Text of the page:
Washington, DC—States could save consumers and businesses $113 billion by adopting new efficiency standards for products such as computers and faucets, according to a new report, States Go First: How States Can Save Consumers Money, Reduce Energy and Water Waste, and Protect the Environment with New Appliance Standards, released today by the Appliance Standards Awareness Project (ASAP) and the American Council for an Energy-Efficient Economy (ACEEE).
Report: HI, CT, MA, RI, and AK Households Save Most on Overall Utility Bills due to Appliance Standards
ASAP/ACEEE Analysis Ranks All 50 States and DC on Electricity, Gas & Water Bill Savings; NH, NY, VT, CA, and NJ Round Out Top 10 States Where Consumers Save Most Money.
Yesterday, the Department of Energy (DOE) issued five new efficiency standards, culminating a decade of energy efficiency progress that began under President George W. Bush. The new standards, the last of many developed during the Obama administration, will save consumers money, help meet the nation’s energy needs and reduce environmentally harmful emissions, including greenhouse gases. However, each of these new standards must clear one more hurdle before they are truly complete, which means the Trump administration will get the final word on this last batch of Obama-era standards.
The Obama administration’s energy efficiency efforts are saving billions of dollars each year and could save trillions by 2040. The projected savings by then are far more than what consumers now spend on phones and the Internet, combined.
ASAP/ACEEE Report on Energy-Saving Standards: Next President Could Set In Motion “Enormous” Energy and Carbon Pollution Cuts Benefitting Consumers $65 Billion a Year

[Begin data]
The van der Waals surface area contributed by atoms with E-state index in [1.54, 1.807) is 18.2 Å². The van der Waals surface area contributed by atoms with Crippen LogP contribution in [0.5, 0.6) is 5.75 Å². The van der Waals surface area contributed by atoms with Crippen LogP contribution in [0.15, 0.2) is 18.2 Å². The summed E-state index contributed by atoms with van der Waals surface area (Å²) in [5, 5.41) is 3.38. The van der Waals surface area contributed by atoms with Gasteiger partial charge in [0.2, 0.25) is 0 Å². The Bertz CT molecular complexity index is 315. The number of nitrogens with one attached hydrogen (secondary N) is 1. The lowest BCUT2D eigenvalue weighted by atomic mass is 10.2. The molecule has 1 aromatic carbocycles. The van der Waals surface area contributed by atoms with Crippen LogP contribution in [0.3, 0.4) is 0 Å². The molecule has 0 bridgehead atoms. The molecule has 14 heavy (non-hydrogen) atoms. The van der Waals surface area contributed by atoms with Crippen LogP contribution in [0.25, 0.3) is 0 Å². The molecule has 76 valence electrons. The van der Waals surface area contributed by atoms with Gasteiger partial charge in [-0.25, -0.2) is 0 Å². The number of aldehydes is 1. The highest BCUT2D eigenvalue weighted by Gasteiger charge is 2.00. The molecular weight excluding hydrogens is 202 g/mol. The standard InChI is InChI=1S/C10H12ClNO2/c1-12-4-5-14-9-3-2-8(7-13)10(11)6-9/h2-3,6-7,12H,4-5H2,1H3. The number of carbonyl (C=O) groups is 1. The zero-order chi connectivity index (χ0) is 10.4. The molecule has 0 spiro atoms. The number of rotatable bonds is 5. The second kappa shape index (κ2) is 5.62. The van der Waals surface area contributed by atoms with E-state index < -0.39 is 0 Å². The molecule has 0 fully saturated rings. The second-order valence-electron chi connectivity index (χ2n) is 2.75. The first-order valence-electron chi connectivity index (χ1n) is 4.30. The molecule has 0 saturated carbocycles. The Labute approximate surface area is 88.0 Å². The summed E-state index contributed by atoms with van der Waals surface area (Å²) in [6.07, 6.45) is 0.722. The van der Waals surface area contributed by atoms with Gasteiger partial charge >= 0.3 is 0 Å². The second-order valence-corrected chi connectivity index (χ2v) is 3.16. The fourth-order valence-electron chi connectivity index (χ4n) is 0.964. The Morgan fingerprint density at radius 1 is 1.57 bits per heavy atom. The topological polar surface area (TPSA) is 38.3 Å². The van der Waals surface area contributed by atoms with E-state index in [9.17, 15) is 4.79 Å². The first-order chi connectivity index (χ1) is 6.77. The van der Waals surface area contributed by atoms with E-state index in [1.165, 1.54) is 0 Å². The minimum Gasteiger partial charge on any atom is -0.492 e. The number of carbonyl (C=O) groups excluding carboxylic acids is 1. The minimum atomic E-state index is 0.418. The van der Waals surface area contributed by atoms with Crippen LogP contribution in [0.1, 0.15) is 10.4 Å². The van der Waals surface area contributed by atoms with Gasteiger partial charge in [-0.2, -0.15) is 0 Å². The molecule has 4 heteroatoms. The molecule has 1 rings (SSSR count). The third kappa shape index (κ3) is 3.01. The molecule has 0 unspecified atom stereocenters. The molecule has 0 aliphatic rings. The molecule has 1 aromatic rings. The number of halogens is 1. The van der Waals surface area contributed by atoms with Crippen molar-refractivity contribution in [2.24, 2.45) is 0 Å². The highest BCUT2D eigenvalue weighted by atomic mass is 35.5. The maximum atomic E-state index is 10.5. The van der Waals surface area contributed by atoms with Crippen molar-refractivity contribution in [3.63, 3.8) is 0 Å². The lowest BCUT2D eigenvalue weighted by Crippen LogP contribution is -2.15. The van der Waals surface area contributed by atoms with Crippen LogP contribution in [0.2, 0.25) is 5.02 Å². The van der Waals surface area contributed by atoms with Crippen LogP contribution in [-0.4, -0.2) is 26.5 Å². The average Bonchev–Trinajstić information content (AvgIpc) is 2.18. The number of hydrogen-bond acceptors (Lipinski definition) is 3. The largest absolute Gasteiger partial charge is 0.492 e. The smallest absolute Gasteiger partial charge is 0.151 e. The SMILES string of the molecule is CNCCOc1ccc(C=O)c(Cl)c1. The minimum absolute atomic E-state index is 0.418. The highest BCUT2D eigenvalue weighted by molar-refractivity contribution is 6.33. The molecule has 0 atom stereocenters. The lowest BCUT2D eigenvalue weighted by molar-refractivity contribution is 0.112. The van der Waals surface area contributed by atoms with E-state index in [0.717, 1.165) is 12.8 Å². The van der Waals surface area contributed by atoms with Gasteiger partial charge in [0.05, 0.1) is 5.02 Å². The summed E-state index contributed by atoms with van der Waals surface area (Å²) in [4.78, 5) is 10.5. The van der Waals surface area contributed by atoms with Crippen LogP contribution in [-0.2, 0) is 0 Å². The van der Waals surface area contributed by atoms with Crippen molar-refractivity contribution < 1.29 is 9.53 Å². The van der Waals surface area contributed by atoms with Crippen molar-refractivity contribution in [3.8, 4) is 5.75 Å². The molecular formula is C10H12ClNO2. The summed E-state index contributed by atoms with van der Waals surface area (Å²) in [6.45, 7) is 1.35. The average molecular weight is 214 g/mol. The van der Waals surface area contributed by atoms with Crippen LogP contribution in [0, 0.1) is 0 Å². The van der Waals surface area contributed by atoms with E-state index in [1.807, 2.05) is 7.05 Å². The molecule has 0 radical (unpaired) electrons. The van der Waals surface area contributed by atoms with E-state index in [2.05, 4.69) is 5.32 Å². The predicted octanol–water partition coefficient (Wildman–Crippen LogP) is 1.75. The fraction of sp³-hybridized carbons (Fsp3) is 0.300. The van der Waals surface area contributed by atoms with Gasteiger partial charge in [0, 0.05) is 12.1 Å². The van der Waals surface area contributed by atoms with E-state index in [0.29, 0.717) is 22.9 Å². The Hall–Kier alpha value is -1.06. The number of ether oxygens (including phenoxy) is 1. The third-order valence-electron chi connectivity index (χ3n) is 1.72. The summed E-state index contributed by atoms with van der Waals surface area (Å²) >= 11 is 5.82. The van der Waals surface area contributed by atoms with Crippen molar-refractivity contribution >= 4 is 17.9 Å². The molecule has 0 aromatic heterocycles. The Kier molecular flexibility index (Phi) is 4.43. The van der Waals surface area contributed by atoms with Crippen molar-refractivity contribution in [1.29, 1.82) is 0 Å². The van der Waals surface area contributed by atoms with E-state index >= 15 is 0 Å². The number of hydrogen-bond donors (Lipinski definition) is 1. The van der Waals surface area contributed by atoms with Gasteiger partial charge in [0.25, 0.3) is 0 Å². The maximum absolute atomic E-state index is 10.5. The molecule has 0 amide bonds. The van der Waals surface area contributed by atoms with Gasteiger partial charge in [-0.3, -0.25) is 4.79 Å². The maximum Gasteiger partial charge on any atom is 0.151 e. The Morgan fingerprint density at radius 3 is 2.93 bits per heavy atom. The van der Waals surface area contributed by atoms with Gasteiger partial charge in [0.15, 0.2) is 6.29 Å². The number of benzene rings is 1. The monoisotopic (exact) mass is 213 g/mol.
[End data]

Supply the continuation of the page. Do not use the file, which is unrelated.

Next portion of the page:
Obama Legacy on Appliance Standards Exceeds All Previous Presidents; What Will Next Administration Do? Potential Carbon Pollution Cuts Equal by 2050 to Closing 60 Coal-Fired Power Plants.
The 2016 International Scorecard is almost here. Tune in next week to see the Olympics of energy efficiency
As world-class athletes descend on Rio for the 2016 Olympic Games, twenty-three countries are vying in a very different arena to become leaders in energy efficiency.
Appliance efficiency has increased remarkably over the past several decades. The graph below tracks the energy efficiency of four household appliances over a 35-year period. Three of the products (clothes washers, central air conditioners, and refrigerators), show a 50% or greater reduction in energy use over that period, and the fourth product, gas furnaces, shows a smaller but still significant reduction of 18%.
The final few weeks of 2015 proved busy ones for new national appliance and equipment standards. The Department of Energy (DOE) completed the biggest energy-saving standard in agency history, along with several important but lower-profile standards which will collectively yield large energy and economic savings. Some of them point the way to much larger future savings.
The past year included many successes, including quite a few that we can build on in the new year. Among the notable developments in 2015: